25 acres, 5 kids, 300 pounds of vanilla

Jim and Tracy Reddekopp are growing a big family and a profitable vanilla business in Hawaii.

By Julie Sloane, FSB writer

(FSB) -- In 2000, Jim and Tracy Reddekopp and their four kids moved to a six-acre farm in Paauilo, Hawaii, off the Big Island's northeast Hamakua coast. On the property was a former coffee mill (turned slaughterhouse, turned vacant building) but the family planned to grow nothing more than ... more kids. But at Tracy's mother's suggestion that they grow vanilla, something just struck a chord in Jim, and he was off to the races.

Seven later and with help from a Small Business Innovation Research (SBIR) grant from the USDA, the Reddekopps and their now five children produce 300 pounds of vanilla a year and average 200 visitors a week - about half from Norwegian Cruise Line ships - to the expanded 25-acre property.

At the Hawaiian Vanilla Company, you can get a tea brunch ($39), luncheon ($39), or vanilla tasting ($15).
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A yellow and white wooden building, the Hawaiian Vanilla Company (hawaiianvanilla.com) has a gift shop open daily during the week and serves as home base for a tea brunch ($39), luncheon ($39), or vanilla tasting ($15). Each are served daily with advance reservations. Chef Tracy cooks the meals containing vanilla while Jim gives a lecture on the crop.

I got in on the action at a four-course luncheon where we were served soup, salad, a roulade of local beef, and almond cake with vanilla ice cream. Whether or not it was detectable, every recipe included vanilla.

Reddekopp, 43, has worked in tourism and marketing for 24 years, and it shows. His children are trained to reinforce the brand with a liberal sprinkling of the phrase "Hawaiian vanilla," as in "Would you like Hawaiian vanilla iced tea or Hawaiian vanilla lemonade?" (Best answer: both.) And while he does sell whole vanilla beans for $10 each, that's not his main focus.

"I look at a bean and I see all the different ways I can use it," says Reddekopp.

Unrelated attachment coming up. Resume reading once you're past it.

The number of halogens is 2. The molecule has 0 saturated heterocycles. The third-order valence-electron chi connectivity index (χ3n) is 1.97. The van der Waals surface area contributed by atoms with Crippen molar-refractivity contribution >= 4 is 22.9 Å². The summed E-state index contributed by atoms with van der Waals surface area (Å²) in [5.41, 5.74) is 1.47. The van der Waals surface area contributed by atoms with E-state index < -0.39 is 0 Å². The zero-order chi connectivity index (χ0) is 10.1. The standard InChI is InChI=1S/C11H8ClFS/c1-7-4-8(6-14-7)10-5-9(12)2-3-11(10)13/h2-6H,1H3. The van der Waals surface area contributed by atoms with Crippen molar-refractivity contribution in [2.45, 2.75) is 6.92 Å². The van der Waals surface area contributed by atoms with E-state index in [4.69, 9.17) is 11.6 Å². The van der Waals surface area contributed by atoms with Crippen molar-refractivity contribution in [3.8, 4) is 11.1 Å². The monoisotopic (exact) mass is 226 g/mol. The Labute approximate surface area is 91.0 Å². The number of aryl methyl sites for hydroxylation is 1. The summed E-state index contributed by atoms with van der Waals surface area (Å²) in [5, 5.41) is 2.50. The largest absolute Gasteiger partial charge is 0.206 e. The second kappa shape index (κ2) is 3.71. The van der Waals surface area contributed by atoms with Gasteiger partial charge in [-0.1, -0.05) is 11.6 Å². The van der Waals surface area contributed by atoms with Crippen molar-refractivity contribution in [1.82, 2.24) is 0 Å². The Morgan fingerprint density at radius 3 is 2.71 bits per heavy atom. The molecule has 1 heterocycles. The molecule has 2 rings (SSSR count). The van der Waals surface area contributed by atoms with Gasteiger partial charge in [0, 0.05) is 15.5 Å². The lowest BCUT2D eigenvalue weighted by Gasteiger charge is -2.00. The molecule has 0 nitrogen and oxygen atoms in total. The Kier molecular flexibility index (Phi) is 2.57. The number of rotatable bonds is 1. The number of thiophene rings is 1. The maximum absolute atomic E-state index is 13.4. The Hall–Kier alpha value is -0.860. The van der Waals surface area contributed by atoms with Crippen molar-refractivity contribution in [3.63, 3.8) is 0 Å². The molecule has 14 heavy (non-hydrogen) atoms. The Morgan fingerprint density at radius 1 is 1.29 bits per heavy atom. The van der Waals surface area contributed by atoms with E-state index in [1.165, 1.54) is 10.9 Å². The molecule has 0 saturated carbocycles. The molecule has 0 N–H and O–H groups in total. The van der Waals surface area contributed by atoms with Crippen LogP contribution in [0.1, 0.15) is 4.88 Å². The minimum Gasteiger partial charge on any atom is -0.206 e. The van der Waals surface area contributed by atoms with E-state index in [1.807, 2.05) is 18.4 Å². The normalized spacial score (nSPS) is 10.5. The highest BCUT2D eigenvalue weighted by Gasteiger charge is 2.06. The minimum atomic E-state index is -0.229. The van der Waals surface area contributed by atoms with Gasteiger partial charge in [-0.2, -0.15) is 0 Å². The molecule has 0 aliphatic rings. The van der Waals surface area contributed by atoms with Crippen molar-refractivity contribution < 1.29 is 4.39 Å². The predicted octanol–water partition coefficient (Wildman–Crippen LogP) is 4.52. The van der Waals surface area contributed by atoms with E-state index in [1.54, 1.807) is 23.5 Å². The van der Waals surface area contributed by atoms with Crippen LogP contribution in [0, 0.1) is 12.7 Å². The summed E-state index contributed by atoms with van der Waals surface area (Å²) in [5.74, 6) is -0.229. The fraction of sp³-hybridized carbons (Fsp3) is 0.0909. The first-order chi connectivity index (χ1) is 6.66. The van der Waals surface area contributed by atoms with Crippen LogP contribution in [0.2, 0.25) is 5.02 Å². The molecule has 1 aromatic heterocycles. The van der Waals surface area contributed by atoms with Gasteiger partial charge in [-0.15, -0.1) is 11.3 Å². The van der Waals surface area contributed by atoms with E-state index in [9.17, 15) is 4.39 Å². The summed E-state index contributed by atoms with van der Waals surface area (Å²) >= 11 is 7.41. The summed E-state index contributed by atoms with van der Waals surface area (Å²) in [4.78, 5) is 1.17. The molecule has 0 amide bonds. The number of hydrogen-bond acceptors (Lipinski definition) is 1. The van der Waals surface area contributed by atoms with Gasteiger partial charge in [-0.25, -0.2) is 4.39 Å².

To stretch his profits - the business reached break-even in 2006 and is running a "small profit" - the Reddekopps have created a line of products containing their vanilla or its extract. In their gift shop, I find salad dressing ($15), tubs of vanilla sugar ($12), cards with illustrations of a vanilla orchid ($3.50), and vanilla coffee ($15 for eight ounces).

The luncheon included a video and lecture about vanilla - it comes from an orchid on which each blossom blooms only one day a year and must be hand-pollinated - and we visit some orchids growing in the backyard.

Unfortunately because of the need for sterile conditions, Jim can't take visitors through the greenhouse where his 12,000 orchid vines are growing. He's hoping to bring visitors closer to the growing action with a new greenhouse he plans to built on 14 acres recently purchased.

In rural communities such as Paauilo, tourism can be difficult because neighbors often don't want the traffic tourists bring. And agritourism is a legal gray area - different aspects fall under agricultural or commercial zoning and there can be room for interpretation - so complaints can jeopardize a business.

Reddekopp deals with the dilemma by involving his neighbors in the operation. The goat cheese served at luncheons comes from one neighbor, the salad greens from another.

"If it's benefiting everybody, it'll work," says Reddekopp. "If it's not, it won't." Top of page

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